The Anglo-Saxons | Marc Morris

Summary of: The Anglo-Saxons: A History of the Beginnings of England, 400–1066
By: Marc Morris

Introduction

Delve into the captivating history of the Anglo-Saxons and the early beginnings of England as you explore this summary of Marc Morris’s The Anglo-Saxons: A History of the Beginnings of England, 400–1066. Witness the collapse of the Roman Empire, the arrival of Germanic tribes, and the emergence of new settlements in this fascinating account of political and cultural developments throughout early England. Discover the vital role the Anglo-Saxons played in the formation of today’s England as well as the key elements and innovations that helped create its unique identity.

The Treasure Hoard and the Decline of Roman Britain

In November 1992, a farmer in Suffolk found a treasure hoard containing 584 gold coins, 14,000 silver coins, and decorative objects from just before 400 AD. The hoard sheds light on the social unrest in Britain during the collapse of the Roman empire, which had ruled the country for almost four centuries. Life in Roman Britain had been prosperous and peaceful, with a central government, laws, legions, orderly cities, trade, and industry. However, the collapse of the Roman empire in the wider world led to uncertainty and the protection of assets, including treasure hoards. The hoard in Suffolk shows that the Roman British elites were losing their grip, and the future seemed bleak. Without Roman infrastructure, trade, and governance, life in Britain became more precarious, especially for the lower classes who were vulnerable to enslavement. To understand the decline of Roman Britain, we need to look beyond the island and examine the wider Roman empire.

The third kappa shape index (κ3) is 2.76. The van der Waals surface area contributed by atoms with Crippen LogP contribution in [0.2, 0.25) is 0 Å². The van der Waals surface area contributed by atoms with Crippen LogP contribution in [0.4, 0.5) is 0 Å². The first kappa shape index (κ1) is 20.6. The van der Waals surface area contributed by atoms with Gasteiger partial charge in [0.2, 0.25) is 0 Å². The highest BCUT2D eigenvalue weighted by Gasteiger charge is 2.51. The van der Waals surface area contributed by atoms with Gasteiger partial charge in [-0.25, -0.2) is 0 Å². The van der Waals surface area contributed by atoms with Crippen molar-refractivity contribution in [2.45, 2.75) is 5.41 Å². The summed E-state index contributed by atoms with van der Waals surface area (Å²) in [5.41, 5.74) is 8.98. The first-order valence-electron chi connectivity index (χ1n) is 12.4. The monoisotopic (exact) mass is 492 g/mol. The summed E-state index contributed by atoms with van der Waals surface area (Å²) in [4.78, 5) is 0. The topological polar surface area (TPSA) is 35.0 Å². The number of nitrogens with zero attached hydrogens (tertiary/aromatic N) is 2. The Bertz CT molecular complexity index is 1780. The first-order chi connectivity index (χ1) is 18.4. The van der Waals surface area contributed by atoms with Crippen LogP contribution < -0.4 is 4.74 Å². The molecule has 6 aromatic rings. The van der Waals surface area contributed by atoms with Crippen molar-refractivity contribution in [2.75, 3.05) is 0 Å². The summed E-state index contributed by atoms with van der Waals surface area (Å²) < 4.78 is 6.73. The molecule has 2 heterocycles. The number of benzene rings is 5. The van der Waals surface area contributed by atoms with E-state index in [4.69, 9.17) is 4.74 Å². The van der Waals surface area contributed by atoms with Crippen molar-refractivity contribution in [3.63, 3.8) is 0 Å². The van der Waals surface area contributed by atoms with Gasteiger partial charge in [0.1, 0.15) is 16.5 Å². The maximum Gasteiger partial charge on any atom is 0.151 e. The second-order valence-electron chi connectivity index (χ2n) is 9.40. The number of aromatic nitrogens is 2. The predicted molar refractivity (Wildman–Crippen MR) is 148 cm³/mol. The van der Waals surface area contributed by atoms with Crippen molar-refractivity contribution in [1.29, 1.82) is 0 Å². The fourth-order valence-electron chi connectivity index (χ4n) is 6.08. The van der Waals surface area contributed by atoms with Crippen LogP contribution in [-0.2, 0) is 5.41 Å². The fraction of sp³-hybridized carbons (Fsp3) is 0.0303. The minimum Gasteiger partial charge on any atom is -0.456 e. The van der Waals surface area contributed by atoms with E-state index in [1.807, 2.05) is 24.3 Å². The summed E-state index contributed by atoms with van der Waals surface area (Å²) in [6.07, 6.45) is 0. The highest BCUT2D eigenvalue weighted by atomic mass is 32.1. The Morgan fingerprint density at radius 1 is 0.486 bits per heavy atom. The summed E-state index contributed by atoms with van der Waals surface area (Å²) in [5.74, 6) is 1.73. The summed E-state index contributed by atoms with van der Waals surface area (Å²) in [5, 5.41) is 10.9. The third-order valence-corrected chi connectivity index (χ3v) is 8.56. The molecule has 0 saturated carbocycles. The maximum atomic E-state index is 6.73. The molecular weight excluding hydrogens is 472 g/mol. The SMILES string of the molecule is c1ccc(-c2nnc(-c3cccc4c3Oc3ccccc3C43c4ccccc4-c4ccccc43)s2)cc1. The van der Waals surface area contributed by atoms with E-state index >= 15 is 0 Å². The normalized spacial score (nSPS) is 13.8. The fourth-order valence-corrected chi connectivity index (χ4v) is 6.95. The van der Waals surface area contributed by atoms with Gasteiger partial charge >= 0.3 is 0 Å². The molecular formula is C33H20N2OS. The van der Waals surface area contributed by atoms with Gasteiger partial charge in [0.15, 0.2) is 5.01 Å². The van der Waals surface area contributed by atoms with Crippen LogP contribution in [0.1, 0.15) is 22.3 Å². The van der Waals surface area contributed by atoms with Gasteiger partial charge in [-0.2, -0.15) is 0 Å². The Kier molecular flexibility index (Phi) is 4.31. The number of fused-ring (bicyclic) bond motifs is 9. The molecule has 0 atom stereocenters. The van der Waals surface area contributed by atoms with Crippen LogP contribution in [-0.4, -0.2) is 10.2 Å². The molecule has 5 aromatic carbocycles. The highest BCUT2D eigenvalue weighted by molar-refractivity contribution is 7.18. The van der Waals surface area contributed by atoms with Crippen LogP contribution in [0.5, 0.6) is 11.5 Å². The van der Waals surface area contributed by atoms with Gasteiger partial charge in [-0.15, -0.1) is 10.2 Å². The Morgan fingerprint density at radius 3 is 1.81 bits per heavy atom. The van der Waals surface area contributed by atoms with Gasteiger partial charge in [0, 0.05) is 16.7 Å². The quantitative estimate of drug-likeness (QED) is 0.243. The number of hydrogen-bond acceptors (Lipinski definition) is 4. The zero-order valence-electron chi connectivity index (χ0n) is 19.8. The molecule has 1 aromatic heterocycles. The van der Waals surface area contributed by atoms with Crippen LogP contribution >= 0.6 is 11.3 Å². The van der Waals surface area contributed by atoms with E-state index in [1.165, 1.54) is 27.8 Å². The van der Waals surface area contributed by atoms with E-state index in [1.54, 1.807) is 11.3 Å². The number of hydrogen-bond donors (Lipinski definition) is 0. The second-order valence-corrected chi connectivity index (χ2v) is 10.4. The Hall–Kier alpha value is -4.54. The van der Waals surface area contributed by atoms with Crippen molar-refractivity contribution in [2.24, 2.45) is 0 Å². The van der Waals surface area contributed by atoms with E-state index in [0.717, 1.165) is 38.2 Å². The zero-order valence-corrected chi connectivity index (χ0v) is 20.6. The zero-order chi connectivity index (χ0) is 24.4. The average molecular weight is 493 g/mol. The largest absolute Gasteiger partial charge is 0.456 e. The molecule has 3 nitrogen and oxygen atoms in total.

Collapse of Roman Rule in Britain

Roman rule in Britain was established through a contract where the conquered pledged loyalty in exchange for a share of imperial spoils and peace. The army was responsible for defending the coasts and Hadrian’s Wall to maintain peace, but by 300, the required force was decentralized, making Britain vulnerable to invasions by Germanic groups and Picts or Scots. The collapse of Roman rule in Britain was not because of the attacks on its coasts but by events in the empire’s eastern province where it lost its troops, leading to the Germanic Visigoths invasion of Italy — leading to the death of 10,000 Roman troops. The lack of Roman soldiers in Britain cut it off from the imperial center, leading to an economic collapse in Britain, and the mutiny of legionaries due to unpaid wages. The breakdown of order led to a popular revolt, and in 410, after four centuries, the Roman order in Britain collapsed, leaving Britons to rule and defend themselves.

The Arrival of Germanic Groups in Britain